Unreal Movie Review: Moon


I’ve said it before: one of the best things about living in New York City is the opportunity to see movies that are released only here and in Los Angeles.  Duncan Jones’ Moon is one of those movies, so I felt very fortunate to be able to see what was hailed as a cerebral, throwback science fiction movie.  Moon – Jones’ first full length feature – is the story of a man named Sam Bell who is employed by a company to mine a form of energy on the moon.  Of course, it’s not as simple as it seems, and before long, both Sam and the viewer are thrown into a psychological conflict reminiscent of Blade Runner or 2001: A Space Odyssey.  Moon is nice change of pace from effects-driven science fiction films, but it unfortunately falls short of being heralded as a classic.  Keep reading for the complete review; major spoilers ahead.


Let me start by saying that comparisons to 2001: A Space Odyssey are largely unavoidable.  Like Dave Bowman in Kubrick’s masterpiece, Sam Bell is left alone in the confines of space with no one to keep him company except for an artifical intelligence.  Instead of the creepy HAL-9000, though, Sam gets the slightly-less-creepy Gerty, voiced by Kevin Spacey.  Gerty’s “intentions” aren’t always clear, but he does state quite often that his primary responsibility is to keep Sam safe.

Soon into the film, there’s a problem with some of the mining equipment, and Sam has to enter his moonbuggy and fix the problem.  He’s been on the moon for nearly three years, which makes his physical and especially mental states far from adequate.  Sam has an accident, becomes trapped in the buggy, and the next thing he knows, he’s awakened in some type of examination room back at the moon base.  Gerty instructs Sam to stay inside the room and not to, under any circumstances, leave the base.  Sam naturally disobeys, and when he opens the buggy, he is shocked to find…himself.  And this is, of course, where the movie really begins.


What NewSam discovered was a clone of himself.  NewSam has all the memories of OldSam, thanks to technology, making him essentially a new, healthier replacement, fit to continue mining on the moon.  There’s no time loop, no parallel dimensions, or anything like that.  The hook, though, is that OldSam, who drove the buggy and became trapped inside, was also a clone – it’s this revelation that shatters Sam’s universe, and he begins to question his entire life, memories, and purpose.  Theoretically, despite all his experiences and memories, he is really just three years old.  There’s more to the story, of course, but the crux of Moon is the sudden identity crisis the character(s) experience.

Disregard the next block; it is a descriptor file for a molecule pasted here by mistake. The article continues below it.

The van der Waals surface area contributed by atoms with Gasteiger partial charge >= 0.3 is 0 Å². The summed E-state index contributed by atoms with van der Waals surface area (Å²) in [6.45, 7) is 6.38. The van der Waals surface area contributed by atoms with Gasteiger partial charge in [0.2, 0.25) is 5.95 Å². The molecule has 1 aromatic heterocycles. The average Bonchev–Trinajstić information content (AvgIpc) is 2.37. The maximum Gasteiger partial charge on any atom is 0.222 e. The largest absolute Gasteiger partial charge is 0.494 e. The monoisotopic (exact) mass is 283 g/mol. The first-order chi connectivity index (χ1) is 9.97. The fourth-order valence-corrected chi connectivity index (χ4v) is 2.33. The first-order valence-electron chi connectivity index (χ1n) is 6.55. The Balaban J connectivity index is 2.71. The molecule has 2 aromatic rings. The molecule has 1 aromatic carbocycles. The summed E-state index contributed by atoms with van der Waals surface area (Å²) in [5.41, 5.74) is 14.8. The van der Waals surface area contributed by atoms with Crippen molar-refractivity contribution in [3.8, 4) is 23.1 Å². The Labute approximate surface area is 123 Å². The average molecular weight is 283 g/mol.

Sam Rockwell does a fine job as Sam Bell; any actor that has to monopolize screen time had better be pretty good or else the film becomes unwatchable, and Duncan Jones does more than an adequate job for his first full-length feature.  Many of Jones’ shots are appealing, but for some reason fail to stun like many of Moon’s sci-fi predecessors managed to do.  Moon isn’t a classic, but it’s very good and very thought-provoking, which, nowadays, is high praise for a science fiction film.  The Clint Mansell score doesn’t hurt, either.  I actually enjoyed this movie more a few days after I had seen it and was able to mentally digest its themes.  If you’re a fan of hard core science fiction, I can definitely recommend Moon.  It’s no Blade Runner, but you certainly won’t be disappointed.

3.5 out of 5 stars

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  1. can you maybe post a review without spoilers? Why would you put major spoilers in a review for a movie that hasn’t been widely distributed yet?

  2. Is it just me, or is it utterly stupid to put major spoilers in a review?

    Or perhaps it’s just me that read reviews to find out whether or not a movie is worth watching.

  3. I felt that reviewing Moon was near impossible without revealing spoilers. I didn’t really talk much about “the plot,” which was intentional. Besides, the major spoiler I did reveal takes place in the first half of the film.

    In the future, though, I’ll try harder to not reveal as much.

    Thanks for reading.

  4. Good review, i feel like your thoughts on the movie are pretty much in line with mine, as for the spoilers, all i have to say to the people posting the comments, maybe instead of complaining about the spoliers, you should just wait until the movie comes out, and go see it for yourself before reading any reviews. Or you can take not to the part of the article that states, ” Keep reading for the complete review; major spoilers ahead.” Most movie sites with reviews will tell you that if there are spoilers included or not, that gives you the oppurtunity to decide if your going to continue to read.
    Either way you look at it, this movie is a movie worth seeing, regardless if the the twist has been revealed to you.
    @Madison: keep up the good work, i enjoy this site very much.

  5. @ cams

    Of course I agree with you about the spoilers. It’s not like readers weren’t warned. Maybe I should make it more obvious in the future, though; I’d hate to ruin a movie like this for anyone.

    Glad you enjoy the site. Thanks for reading.

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